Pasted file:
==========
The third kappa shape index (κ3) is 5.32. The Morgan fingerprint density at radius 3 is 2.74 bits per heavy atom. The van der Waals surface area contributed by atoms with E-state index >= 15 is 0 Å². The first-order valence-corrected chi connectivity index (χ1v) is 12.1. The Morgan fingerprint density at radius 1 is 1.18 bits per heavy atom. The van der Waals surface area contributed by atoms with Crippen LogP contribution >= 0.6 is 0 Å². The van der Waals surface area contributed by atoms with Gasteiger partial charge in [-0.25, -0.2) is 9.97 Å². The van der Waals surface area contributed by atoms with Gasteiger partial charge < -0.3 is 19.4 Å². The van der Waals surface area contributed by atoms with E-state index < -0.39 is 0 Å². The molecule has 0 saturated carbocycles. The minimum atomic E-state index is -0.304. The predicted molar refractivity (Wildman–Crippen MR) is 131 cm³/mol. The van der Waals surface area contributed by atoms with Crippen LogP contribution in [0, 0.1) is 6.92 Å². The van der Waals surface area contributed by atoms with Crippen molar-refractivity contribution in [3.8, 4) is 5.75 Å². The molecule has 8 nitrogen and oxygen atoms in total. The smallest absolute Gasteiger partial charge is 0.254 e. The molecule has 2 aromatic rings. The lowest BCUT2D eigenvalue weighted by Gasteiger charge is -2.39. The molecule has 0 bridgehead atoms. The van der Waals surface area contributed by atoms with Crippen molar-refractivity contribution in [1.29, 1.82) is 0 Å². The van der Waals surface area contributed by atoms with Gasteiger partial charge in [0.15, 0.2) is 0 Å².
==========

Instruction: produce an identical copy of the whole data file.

The third kappa shape index (κ3) is 5.32. The Morgan fingerprint density at radius 3 is 2.74 bits per heavy atom. The van der Waals surface area contributed by atoms with E-state index >= 15 is 0 Å². The first-order valence-corrected chi connectivity index (χ1v) is 12.1. The Morgan fingerprint density at radius 1 is 1.18 bits per heavy atom. The van der Waals surface area contributed by atoms with Crippen LogP contribution >= 0.6 is 0 Å². The van der Waals surface area contributed by atoms with Gasteiger partial charge in [-0.25, -0.2) is 9.97 Å². The van der Waals surface area contributed by atoms with Gasteiger partial charge < -0.3 is 19.4 Å². The van der Waals surface area contributed by atoms with E-state index < -0.39 is 0 Å². The molecule has 0 saturated carbocycles. The minimum atomic E-state index is -0.304. The predicted molar refractivity (Wildman–Crippen MR) is 131 cm³/mol. The van der Waals surface area contributed by atoms with Crippen LogP contribution in [0, 0.1) is 6.92 Å². The van der Waals surface area contributed by atoms with Crippen molar-refractivity contribution in [3.8, 4) is 5.75 Å². The molecule has 8 nitrogen and oxygen atoms in total. The smallest absolute Gasteiger partial charge is 0.254 e. The molecule has 2 aromatic rings. The lowest BCUT2D eigenvalue weighted by Gasteiger charge is -2.39. The molecule has 0 bridgehead atoms. The van der Waals surface area contributed by atoms with Crippen molar-refractivity contribution in [1.29, 1.82) is 0 Å². The van der Waals surface area contributed by atoms with Gasteiger partial charge in [0.15, 0.2) is 0 Å².